Flexing their new power to determine the Democratic presidential nomination, a bloc of Ohio superdelegates is withholding endorsements from Barack Obama and Hillary Rodham Clinton until one or the other offers a concrete proposal to protect American jobs, two Ohio Democrats told Politico Wednesday.
This is a fascinating development, and one we’re likely to see from other superdelegates. With it unlikely that either Obama or Clinton will garner enough regular delegates to win the nomination, the superdelegates are probably going to decide who gets the nomination.
The apparent deal among Ohioans is the first evidence of superdelegates’ banding together and seeking concessions from the presidential candidates in return for votes at the convention. It’s a practice that could become more common after Clinton’s victories in Ohio and Texas on Tuesday put her back on solid footing in her race against Obama and ensured that the battle for superdelegates will continue for many weeks to come.
I’m actually surprised this hasn’t happened before. At least the Ohioans are upfront as to what they want: More help for Ohio’s ailing economy. Perhaps all of the remaining uncommitted superdelegates should join their group!
“We have a laundry list of measures we think would be effective, some involving tax policy, some involving investment policy, intellectual property incentives to hold investments in this country,” Kaptur said. “I’m hoping superdelegates [who] are uncommitted that have the economy as their major concern will gravitate to our group and use that power to gain additional attention.”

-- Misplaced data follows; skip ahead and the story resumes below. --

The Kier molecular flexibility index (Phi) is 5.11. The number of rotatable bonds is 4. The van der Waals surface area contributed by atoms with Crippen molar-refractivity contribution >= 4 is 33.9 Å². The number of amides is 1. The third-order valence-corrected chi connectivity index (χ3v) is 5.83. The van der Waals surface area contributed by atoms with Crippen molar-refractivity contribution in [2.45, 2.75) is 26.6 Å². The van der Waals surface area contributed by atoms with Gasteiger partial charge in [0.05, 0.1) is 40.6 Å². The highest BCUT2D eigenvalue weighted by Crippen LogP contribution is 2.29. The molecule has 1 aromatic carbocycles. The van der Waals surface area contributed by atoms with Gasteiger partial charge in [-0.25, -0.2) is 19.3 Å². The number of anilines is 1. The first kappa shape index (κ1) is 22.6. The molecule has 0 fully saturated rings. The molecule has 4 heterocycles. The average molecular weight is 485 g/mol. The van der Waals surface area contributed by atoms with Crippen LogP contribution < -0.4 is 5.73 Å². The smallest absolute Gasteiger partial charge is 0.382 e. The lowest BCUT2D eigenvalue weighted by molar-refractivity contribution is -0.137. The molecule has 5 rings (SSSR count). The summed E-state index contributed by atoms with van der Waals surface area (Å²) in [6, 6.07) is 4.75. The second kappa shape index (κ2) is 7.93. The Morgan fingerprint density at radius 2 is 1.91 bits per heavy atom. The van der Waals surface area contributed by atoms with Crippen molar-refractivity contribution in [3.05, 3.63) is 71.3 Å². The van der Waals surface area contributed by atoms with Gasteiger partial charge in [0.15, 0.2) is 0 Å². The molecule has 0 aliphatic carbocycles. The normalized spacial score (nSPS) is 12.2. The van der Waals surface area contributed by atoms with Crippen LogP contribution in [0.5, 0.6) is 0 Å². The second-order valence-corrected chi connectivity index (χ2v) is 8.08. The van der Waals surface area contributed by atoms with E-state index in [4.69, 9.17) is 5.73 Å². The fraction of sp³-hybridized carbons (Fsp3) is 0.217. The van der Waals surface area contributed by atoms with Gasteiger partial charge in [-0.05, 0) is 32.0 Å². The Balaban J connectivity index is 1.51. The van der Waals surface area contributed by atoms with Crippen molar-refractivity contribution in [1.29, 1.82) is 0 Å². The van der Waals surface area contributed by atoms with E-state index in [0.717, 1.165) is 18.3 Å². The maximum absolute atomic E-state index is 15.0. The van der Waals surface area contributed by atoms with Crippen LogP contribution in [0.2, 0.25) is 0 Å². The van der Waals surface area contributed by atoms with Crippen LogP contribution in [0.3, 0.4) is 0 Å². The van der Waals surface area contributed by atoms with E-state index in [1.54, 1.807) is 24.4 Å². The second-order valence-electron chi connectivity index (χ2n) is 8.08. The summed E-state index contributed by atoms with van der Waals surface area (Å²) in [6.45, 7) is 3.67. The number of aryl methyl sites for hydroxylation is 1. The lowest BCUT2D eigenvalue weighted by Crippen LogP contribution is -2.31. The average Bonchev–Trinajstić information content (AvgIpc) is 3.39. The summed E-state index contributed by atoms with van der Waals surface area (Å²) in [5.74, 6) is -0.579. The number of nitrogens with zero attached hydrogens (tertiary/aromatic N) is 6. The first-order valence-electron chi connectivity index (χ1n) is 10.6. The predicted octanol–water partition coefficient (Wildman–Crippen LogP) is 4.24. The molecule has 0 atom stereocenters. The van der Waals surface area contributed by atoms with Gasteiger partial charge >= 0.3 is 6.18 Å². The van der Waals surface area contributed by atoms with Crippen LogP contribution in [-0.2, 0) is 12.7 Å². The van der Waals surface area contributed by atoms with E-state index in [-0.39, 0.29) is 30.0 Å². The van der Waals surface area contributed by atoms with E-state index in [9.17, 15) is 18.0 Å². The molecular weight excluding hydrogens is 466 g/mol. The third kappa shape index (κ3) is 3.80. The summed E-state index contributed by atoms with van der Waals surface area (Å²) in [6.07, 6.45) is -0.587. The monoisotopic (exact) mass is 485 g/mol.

It’s a dangerous game, of course. If one of the remaining candidates should manage to get enough total delegates without Ohio’s remaining superdelegates, the Ohioans could be left high and dry. Of course, if enough of the other superdelegates join with them, the Ohioans could be kingmakers.
In the Feb. 25 letter, the Ohio lawmakers urged the candidates to address manufacturing job losses, “unfair” international competition and U.S. trade policy, with a particular emphasis on China. “American workers and industry can compete with any nation, provided the playing field is even,” they wrote.
Repeal NAFTA! 🙂
“Many people [backing Clinton] were saying, ‘I’m going to go on and pull out after Tuesday.’ And now they’re saying, ‘Under no circumstances am I pulling out. I’ve been there all along,'” said Clinton supporter Rep. Emanuel Cleaver II (D-Mo.). “It’s amazing how three wins can turn people around.”
Can we expect a flood away from Clinton now? Perhaps so, but as long as she’s seen as having an outside chance (say winning the popular vote, overall if she doesn’t lead in delegates), they may well stay put. It’s fun to watch!
Meanwhile, Democratic leaders were mulling plans to have Michigan and Florida hold primary votes after Pennsylvania and other primaries are finished in order to give those voters a say in the tight race.
Ah, Michigan and Florida may get their wishes by moving to the back of the pack! How strange it would be should the two states who were penalized for trying to move to the front of the pack might be able to seal the deal by moving to the back. I wouldn’t be surprised if that’s what they’ve been hoping all along.
Originally posted here: http://rjones2818.blogspot.com/2008/…